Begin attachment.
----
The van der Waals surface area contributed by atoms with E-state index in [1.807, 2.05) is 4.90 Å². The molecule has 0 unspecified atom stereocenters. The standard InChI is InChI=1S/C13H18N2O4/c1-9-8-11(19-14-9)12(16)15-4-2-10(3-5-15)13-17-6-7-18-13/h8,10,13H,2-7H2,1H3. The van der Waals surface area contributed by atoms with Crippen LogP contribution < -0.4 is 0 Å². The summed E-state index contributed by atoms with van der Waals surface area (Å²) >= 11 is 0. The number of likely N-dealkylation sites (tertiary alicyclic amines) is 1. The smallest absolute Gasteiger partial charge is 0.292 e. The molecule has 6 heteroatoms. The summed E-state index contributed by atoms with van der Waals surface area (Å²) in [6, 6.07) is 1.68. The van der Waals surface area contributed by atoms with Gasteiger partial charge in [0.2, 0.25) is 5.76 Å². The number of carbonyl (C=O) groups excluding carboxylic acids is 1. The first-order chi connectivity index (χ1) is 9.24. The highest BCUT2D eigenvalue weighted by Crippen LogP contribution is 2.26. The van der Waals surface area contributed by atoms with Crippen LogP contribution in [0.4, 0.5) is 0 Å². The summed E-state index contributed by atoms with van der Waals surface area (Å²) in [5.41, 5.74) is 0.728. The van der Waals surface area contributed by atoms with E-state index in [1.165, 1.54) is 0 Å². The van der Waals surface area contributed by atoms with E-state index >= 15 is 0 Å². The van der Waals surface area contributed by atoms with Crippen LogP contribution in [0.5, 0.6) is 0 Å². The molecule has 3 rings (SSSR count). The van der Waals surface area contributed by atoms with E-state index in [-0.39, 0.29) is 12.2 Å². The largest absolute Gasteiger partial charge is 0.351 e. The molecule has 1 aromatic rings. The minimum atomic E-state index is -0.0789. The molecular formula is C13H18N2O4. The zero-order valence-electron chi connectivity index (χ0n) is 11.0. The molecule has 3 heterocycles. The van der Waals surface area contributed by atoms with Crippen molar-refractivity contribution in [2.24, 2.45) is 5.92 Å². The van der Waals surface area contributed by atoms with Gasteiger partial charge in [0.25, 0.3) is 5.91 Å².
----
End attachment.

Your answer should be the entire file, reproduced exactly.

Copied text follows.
The van der Waals surface area contributed by atoms with E-state index in [1.807, 2.05) is 4.90 Å². The molecule has 0 unspecified atom stereocenters. The standard InChI is InChI=1S/C13H18N2O4/c1-9-8-11(19-14-9)12(16)15-4-2-10(3-5-15)13-17-6-7-18-13/h8,10,13H,2-7H2,1H3. The van der Waals surface area contributed by atoms with Crippen LogP contribution < -0.4 is 0 Å². The summed E-state index contributed by atoms with van der Waals surface area (Å²) >= 11 is 0. The number of likely N-dealkylation sites (tertiary alicyclic amines) is 1. The smallest absolute Gasteiger partial charge is 0.292 e. The molecule has 6 heteroatoms. The summed E-state index contributed by atoms with van der Waals surface area (Å²) in [6, 6.07) is 1.68. The van der Waals surface area contributed by atoms with Gasteiger partial charge in [0.2, 0.25) is 5.76 Å². The number of carbonyl (C=O) groups excluding carboxylic acids is 1. The first-order chi connectivity index (χ1) is 9.24. The highest BCUT2D eigenvalue weighted by Crippen LogP contribution is 2.26. The van der Waals surface area contributed by atoms with Crippen LogP contribution in [0.4, 0.5) is 0 Å². The summed E-state index contributed by atoms with van der Waals surface area (Å²) in [5.41, 5.74) is 0.728. The van der Waals surface area contributed by atoms with E-state index in [1.165, 1.54) is 0 Å². The van der Waals surface area contributed by atoms with E-state index >= 15 is 0 Å². The van der Waals surface area contributed by atoms with Crippen LogP contribution in [0.5, 0.6) is 0 Å². The molecule has 3 rings (SSSR count). The van der Waals surface area contributed by atoms with E-state index in [-0.39, 0.29) is 12.2 Å². The largest absolute Gasteiger partial charge is 0.351 e. The molecule has 1 aromatic rings. The minimum atomic E-state index is -0.0789. The molecular formula is C13H18N2O4. The zero-order valence-electron chi connectivity index (χ0n) is 11.0. The molecule has 3 heterocycles. The van der Waals surface area contributed by atoms with Crippen molar-refractivity contribution in [2.24, 2.45) is 5.92 Å². The van der Waals surface area contributed by atoms with Gasteiger partial charge in [0.25, 0.3) is 5.91 Å².